Tarrant County is urging its residents who live outside Fort Worth city limits to seek help now if COVID-19 has made it hard to pay the rent.
"We want anyone who is having trouble paying their rent to apply before December 9th at midnight, and also to understand, you are protected by a moratorium now but on January 1st when that expires, you can still be evicted for unpaid rent," said Kristen Camareno. the county's mobility coordinator and the point person for the CARE 4 Tarrant Rental Assistance Program.
County commissioners set aside $10 million dollars from federal CARES Act funding for rent assistance. The program is for renters living in any Tarrant County city outside Fort Worth. The city has its own program. Find information about the city's program here.
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The rental help from Tarrant County is for anyone whose income has been affected by COVID-19 and there are several ways to qualify.
"The most common we see is loss of income due to layoff or a reduction in hours. but we've also expanded the criteria so that anyone who has had to stay home with a child or an elderly or disabled person who would otherwise go uncared for, maybe their school has closed for in-person learning or their care center has closed," Camareno said. "If someone is immunocompromised and has had to remove themselves from the workforce during this time for fear of severe illness or complications if they catch COVID, that's also a way to qualify."
The county is getting about 200 applications a day, so not only is time to apply short but the pot of money is dwindling, too.
"The majority of applicants we've seen are apartment renters. However, we know 40% of Tarrant County residents are renters. And so, we've definitely seen people in homes, condominiums, townhouses, single family homes who are applying for this program.The pandemic and its effects didn't discriminate, and one of the things we've tried to reiterate through this program is, you may not be accustomed to reaching out for help. that may not be something you've ever had to do before but it's okay," Camareno said.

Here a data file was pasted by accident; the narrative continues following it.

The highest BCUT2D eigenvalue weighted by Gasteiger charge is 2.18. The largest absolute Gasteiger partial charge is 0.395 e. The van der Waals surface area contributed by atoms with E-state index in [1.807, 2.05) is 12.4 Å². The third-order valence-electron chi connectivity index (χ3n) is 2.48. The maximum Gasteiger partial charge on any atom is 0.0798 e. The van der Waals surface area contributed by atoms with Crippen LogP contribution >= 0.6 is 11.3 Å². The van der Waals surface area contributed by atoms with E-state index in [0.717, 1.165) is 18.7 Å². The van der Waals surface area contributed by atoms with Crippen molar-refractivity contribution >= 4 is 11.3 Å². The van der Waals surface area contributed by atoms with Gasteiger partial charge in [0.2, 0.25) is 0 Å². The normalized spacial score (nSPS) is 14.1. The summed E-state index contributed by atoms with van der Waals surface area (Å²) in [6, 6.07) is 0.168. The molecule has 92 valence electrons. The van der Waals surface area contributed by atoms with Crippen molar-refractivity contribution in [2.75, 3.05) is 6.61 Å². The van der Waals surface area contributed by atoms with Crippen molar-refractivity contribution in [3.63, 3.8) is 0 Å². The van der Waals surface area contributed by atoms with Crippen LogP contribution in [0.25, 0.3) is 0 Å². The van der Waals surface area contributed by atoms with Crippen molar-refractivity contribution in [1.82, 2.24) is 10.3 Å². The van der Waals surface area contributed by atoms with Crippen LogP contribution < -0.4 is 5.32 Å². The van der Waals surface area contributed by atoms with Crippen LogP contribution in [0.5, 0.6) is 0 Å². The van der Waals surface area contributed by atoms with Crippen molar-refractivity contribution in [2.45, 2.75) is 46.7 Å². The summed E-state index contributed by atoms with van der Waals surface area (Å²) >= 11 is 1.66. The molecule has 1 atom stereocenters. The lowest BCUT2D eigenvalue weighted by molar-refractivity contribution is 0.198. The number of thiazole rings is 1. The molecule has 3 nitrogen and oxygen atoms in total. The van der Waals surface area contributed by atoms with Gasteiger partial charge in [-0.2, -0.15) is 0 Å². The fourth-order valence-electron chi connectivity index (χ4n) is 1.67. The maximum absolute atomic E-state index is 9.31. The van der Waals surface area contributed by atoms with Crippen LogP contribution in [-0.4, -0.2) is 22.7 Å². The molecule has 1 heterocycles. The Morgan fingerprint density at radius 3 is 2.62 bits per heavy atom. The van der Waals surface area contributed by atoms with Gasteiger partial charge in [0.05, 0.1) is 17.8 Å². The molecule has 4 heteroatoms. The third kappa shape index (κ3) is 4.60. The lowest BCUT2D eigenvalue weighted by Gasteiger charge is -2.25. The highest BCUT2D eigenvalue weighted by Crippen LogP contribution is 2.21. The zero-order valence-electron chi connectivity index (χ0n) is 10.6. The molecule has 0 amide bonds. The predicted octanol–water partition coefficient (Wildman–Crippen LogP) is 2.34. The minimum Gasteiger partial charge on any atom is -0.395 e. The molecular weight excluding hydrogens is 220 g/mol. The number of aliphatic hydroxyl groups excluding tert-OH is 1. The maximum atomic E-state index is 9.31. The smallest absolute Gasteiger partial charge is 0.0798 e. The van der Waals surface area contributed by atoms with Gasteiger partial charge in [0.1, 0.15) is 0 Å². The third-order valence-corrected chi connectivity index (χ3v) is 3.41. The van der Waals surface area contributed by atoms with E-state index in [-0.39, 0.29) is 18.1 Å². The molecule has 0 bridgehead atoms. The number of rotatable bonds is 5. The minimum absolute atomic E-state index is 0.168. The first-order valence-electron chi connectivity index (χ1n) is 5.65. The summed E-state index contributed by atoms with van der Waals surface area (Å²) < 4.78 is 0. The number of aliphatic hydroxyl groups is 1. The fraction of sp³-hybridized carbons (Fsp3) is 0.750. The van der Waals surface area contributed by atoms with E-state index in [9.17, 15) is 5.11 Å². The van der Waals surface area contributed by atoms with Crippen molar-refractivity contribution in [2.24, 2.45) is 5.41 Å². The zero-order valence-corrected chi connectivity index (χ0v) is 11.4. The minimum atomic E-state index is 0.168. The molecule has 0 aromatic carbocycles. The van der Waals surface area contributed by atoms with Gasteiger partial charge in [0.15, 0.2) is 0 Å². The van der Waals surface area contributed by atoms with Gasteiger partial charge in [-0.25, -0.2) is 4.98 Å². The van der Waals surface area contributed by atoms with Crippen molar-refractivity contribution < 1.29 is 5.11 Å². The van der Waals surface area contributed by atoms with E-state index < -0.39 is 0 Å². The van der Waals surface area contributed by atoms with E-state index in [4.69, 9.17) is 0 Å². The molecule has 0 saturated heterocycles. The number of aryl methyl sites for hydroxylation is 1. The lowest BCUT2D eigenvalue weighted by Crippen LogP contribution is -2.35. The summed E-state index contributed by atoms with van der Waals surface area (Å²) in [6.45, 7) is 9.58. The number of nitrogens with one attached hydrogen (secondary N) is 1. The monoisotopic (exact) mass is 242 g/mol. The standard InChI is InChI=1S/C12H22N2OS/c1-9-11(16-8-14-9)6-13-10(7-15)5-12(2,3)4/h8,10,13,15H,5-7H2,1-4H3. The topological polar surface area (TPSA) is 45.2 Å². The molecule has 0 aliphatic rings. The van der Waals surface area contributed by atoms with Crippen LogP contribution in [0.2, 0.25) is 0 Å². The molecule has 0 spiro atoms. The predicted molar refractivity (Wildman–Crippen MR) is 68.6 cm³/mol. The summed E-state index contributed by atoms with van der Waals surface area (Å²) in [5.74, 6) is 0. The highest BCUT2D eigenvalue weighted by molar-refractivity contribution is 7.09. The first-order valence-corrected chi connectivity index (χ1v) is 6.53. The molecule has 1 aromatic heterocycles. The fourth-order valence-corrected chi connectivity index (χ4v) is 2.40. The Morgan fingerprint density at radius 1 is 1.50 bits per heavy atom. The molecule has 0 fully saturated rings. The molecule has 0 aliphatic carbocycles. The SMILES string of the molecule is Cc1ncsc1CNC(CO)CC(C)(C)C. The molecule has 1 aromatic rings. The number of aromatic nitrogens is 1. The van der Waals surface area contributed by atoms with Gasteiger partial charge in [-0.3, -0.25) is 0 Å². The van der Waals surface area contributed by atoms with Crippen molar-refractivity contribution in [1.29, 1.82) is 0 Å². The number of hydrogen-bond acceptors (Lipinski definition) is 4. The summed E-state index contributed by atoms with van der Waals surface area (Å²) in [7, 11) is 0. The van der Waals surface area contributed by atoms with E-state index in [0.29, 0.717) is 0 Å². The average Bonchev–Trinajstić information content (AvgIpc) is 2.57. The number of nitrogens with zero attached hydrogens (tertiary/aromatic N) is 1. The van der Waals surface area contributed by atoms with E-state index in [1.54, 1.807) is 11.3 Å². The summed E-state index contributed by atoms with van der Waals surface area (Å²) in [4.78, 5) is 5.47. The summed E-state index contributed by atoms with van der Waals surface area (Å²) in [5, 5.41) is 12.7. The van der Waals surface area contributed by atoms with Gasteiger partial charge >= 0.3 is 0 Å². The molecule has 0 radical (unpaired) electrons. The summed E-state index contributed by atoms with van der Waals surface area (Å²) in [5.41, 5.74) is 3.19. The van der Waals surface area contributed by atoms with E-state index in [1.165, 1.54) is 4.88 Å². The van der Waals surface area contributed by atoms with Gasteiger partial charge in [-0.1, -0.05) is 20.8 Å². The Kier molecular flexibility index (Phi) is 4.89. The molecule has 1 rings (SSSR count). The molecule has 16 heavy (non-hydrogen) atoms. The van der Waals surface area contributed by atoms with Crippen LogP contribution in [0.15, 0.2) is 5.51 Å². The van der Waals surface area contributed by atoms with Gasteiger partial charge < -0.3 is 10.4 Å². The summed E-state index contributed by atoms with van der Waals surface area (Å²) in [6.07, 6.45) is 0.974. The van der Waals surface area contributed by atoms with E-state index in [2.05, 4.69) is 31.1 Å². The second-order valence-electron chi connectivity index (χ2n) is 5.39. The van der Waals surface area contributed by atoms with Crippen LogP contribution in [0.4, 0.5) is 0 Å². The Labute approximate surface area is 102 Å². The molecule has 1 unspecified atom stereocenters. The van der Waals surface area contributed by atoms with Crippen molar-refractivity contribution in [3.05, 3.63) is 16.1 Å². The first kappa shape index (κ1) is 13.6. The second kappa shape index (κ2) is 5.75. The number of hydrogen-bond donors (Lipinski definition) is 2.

The process starts online. Applicants should review the eligibility criteria and gather the required documentation to fill out the application. The county will email to let the renter know the application was received. A second email will confirm the application was reviewed and proper documentation submitted. The process requires the support of a renter's landlord. The county will email a landlord to confirm participation in program. Renter and landlord will then get another email notification that application is in final stage to determine payment. Once that's determined, payment is made.
"It could go back as far as April. There's no limit to the number of months they receive between April and December," Camareno said.
The county is reaching residents through social media, yard signs and advertisements to make them aware of the approaching Dec. 9 deadline to apply for help and the Dec. 31 expiration to the temporary halt on evictions under a Centers for Disease Control order to slow the spread of coronavirus.
"The moratorium does not mean rent forgiveness. So people hear, 'I can't be evicted until January 1st,' and they may not make the connection that that means, 'I still have to pay my rent after January 1st if that moratorium expires and I still have unpaid rent, I can at that time be evicted and a landlord is within their rights to do so.' So, that's the main message we want to get out, if in doubt, if you need help, if you've had trouble paying your rent, apply for the program."